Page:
here !

I do not know how you are going to pack your Perlite/Clay Slip around your refractory bricks without a stiff walled outside form. Your problem comes two ways, pack
it too tight, with too much Clay slip your insulative over coating will be stiff enough to hold together during your drying phase which should ( I think!) be part of
your outdoor testing phase, done prior to placing the barrel down over your Heat Riser. However too much (?) Clay Slip to Perlite, will not be as insulating as possible.

Your mix of perlite / Clay slip must not slump during this phase because you still need to get your barrel over the top of your Heat Riser and guarantee you minimum
1.5'' air gap !

Too much perlite with too much water content, (I have never used Horticultural perlite before ) will not allow for a stiff enough mix to guarantee your Perlite/Clay Slip
Over-coating will be strong enough to last, possibly even wrapped in a metal shell !

I hope that another member can add to this discussion. Given the trade offs I have just described, any metal shell on the outside of the combined Heat Riser that holds
in the materials and guarantees the gap is the best/first way to go. Second best would be a stiffer, well packed mix of Perlite / Clay Slip wrapped with a very stiff walled
fine meshed wire overwrap. It must allow any material that leaks out through the spaces to be easily cleaned up, as we must be able to guarantee the 1.5'' gap between
the Total outside diameter of the Heat Riser and the inside diameter of the barrel !

For the Good of the Craft ! be safe, keep warm ! As always your comments / questions are solicited and are welcome ! Big Al !

 
Karl Meisenbach
Posts: 60
  • Mark post as helpful
  • send pies
  • Quote
  • Report post to moderator
Allen,

Thanks again for taking the time..i think im just going to go ahead and fit the wire mesh around the heat riser, measure the gap, then fill the space between the two with perlite/clay slip. Maybe a bit less clay slip because horticultural perlite is supposed to be more absorbant, or maybe i should use more clay slip for that very reason(?)

Then i plan to dry it on site with my first few "test drives"

We shall see...
 
allen lumley
pollinator
Posts: 4154
Location: Northern New York Zone4-5 the OUTER 'RONDACs percip 36''
59
books fungi hugelkultur solar wofati woodworking
  • Mark post as helpful
  • send pies
  • Quote
  • Report post to moderator
Karl M. : No matter what happens all your Perlite/Clay Slip trials will be totally recyclable, your Horticultural Perlite is expected to hold more water than most other Perlite!
Inside a flower pot the ability to hold more water is a plus, for making a good stiff Heat Riser, not so much.

Once again you find that we Norte` Americano`s can run our mouths and tell you what you ought to have and what you ought to do, and then you turn around, re-afirm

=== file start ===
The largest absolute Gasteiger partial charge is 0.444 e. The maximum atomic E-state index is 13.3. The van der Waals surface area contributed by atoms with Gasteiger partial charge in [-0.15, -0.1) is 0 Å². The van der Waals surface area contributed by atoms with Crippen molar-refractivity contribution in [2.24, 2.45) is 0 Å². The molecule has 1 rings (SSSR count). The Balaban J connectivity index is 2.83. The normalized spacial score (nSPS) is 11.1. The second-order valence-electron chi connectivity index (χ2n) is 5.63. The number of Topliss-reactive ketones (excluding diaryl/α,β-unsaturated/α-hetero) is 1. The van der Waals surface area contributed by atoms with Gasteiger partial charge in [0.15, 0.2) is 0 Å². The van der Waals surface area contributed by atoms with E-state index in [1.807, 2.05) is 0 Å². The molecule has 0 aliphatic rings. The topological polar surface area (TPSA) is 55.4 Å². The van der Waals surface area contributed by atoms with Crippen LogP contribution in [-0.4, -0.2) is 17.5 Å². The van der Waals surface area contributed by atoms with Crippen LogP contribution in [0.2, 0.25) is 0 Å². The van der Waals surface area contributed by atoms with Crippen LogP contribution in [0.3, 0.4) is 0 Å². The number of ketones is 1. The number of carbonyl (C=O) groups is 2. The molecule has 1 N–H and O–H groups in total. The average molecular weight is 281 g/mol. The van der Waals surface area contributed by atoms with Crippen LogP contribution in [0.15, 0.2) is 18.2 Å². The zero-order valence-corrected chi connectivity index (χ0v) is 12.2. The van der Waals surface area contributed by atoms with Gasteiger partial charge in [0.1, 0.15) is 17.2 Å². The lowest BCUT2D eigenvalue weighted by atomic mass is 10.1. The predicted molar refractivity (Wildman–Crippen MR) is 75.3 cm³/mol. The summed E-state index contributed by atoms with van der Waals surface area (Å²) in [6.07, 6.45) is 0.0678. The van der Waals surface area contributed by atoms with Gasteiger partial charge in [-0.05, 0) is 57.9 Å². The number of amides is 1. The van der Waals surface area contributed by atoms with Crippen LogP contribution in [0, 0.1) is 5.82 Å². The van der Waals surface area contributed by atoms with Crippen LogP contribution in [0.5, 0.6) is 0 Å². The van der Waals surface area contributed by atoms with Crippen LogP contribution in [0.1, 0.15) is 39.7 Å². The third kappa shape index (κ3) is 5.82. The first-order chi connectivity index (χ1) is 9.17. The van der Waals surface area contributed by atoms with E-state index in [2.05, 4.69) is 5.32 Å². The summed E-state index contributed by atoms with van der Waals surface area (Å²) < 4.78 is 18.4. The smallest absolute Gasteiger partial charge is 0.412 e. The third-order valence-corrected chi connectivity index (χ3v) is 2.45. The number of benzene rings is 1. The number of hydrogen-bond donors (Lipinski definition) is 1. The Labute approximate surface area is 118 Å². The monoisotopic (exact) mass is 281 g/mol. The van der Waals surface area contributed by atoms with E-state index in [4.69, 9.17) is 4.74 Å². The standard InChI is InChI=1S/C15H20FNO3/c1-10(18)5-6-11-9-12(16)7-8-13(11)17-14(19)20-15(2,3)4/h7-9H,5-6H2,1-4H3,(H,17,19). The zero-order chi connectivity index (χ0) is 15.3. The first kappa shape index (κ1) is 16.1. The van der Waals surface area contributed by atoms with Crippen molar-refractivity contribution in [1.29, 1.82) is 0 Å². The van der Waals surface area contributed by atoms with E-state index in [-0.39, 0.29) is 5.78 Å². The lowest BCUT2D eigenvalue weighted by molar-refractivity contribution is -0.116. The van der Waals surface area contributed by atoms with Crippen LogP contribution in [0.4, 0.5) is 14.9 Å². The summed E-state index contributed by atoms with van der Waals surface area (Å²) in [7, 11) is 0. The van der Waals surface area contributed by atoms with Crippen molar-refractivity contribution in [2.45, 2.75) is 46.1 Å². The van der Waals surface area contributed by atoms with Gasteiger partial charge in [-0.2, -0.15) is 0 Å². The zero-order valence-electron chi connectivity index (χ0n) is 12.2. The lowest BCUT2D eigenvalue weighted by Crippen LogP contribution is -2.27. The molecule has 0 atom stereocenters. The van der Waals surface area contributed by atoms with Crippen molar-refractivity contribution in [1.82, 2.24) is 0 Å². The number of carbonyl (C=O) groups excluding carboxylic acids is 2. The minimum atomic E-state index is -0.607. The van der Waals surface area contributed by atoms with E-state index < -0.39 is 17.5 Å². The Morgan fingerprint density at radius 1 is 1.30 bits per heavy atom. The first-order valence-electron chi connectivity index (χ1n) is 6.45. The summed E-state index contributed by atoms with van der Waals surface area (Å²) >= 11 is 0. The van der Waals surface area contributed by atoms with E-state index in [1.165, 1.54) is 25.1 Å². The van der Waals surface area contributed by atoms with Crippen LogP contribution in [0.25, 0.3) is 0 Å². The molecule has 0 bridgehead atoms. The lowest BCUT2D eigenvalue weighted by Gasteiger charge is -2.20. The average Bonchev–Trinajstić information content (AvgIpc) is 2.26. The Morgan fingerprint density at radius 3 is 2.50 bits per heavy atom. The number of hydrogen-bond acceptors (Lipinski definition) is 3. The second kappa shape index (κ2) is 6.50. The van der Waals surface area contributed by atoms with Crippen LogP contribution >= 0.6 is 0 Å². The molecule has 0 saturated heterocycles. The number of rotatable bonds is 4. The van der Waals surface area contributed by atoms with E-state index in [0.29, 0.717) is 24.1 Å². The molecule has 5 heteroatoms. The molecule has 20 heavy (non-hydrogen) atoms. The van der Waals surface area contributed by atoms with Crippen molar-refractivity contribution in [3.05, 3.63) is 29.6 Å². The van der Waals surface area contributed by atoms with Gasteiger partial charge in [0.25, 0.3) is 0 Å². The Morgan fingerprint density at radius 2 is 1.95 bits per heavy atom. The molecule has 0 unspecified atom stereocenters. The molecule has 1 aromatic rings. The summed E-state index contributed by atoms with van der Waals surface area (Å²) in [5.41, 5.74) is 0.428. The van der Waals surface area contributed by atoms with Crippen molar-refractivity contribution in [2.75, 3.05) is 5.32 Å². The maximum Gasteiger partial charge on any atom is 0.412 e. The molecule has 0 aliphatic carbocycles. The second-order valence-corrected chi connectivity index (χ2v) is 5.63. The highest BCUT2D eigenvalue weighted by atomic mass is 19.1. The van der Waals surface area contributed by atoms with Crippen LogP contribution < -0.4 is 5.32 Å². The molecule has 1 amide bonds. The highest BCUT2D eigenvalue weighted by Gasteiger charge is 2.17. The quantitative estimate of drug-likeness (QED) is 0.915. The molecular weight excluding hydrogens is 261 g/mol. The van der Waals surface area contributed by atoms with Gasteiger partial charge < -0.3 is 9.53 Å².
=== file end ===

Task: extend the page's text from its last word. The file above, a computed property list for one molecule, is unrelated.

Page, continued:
once again, that you are the one doing '' More with Less !'', and get the job done ! My hat is off to you, show us how it should be done !

Please keep good notes,take pictures and please, please, please share your results here at our Rocket Stoves Forum ! We need the addition of new knowledge to shake
us up and get us out of ours ' we've always done it that way deep, deep, rut ! Think like Fire, flow like a Gas!

For the Good of the Craft ! Be safe, keep warm ! As always your comments and questions are Solicited and Welcome ! PYRO - LOGICally Big AL !
 
gardener
Posts: 2706
Location: Southern alps, on the French side of the french /italian border 5000ft high Southern alpine climate.
93
  • Mark post as helpful
  • send pies
  • Quote
  • Report post to moderator
Karl, have you thought about rockwool?
 
Karl Meisenbach
Posts: 60
  • Mark post as helpful
  • send pies
  • Quote
  • Report post to moderator
i have thought about rockwool but i thought that encasing the brick heat riser in the stuff would cause it to emit noxious gases..am i wrong?
 
Karl Meisenbach
Posts: 60
  • Mark post as helpful
  • send pies
  • Quote
  • Report post to moderator
Oh and Allen..im actually an American living in Uruguay..im learning from you guys, Iantos´rocket stove book, and youtube. I just want to get it right the first time and have it last for a very, very long time so im nit-picking at the details..

Pictures are already in effect..if its anything like i imagine in my mind then it should be pretty cool..
 
allen lumley
pollinator
Posts: 4154
Location: Northern New York Zone4-5 the OUTER 'RONDACs percip 36''
59
books fungi hugelkultur solar wofati woodworking
  • Mark post as helpful
  • send pies
  • Quote
  • Report post to moderator
Karl Meisenbach : rock wool is a spun glass,and is inorganic, It is also like fiberglass ,only without any of the resin, or any other organic, binder or sealer at all. If
heated high enough the Rock wool will fuse from the outside inwards, never fusing enough to make a thin shell of fused Glass !

I thought that, I understood that, -you had not been able to find Rock Wool where you are, and Were considering other choices ! Because I often get In trouble
when I assume things, I try to answer the questions asked, but once again I allowed my Expectations to cause me to assume ! For that I am sorry, please excuse
my mistake !
For the Good of the Craft ! Big AL !
 
Satamax Antone
gardener
Posts: 2706
Location: Southern alps, on the French side of the french /italian border 5000ft high Southern alpine climate.
93
  • Mark post as helpful
  • send pies
  • Quote
  • Report post to moderator

Karl Meisenbach wrote:i have thought about rockwool but i thought that encasing the brick heat riser in the stuff would cause it to emit noxious gases..am i wrong?





http://en.wikipedia.org/wiki/Mineral_wool
 
Karl Meisenbach
Posts: 60
  • Mark post as helpful
  • send pies
  • Quote
  • Report post to moderator
Thank you Satamax!
 
Wait for it ... wait .... wait .... NOW! Pafiffle! A perfect tiny ad!
It's like binging on 7 seasons of your favorite netflix permaculture show
http://permaculture-design-course.com/
  • Post Reply Bookmark Topic Watch Topic
  • New Topic
Boost this thread!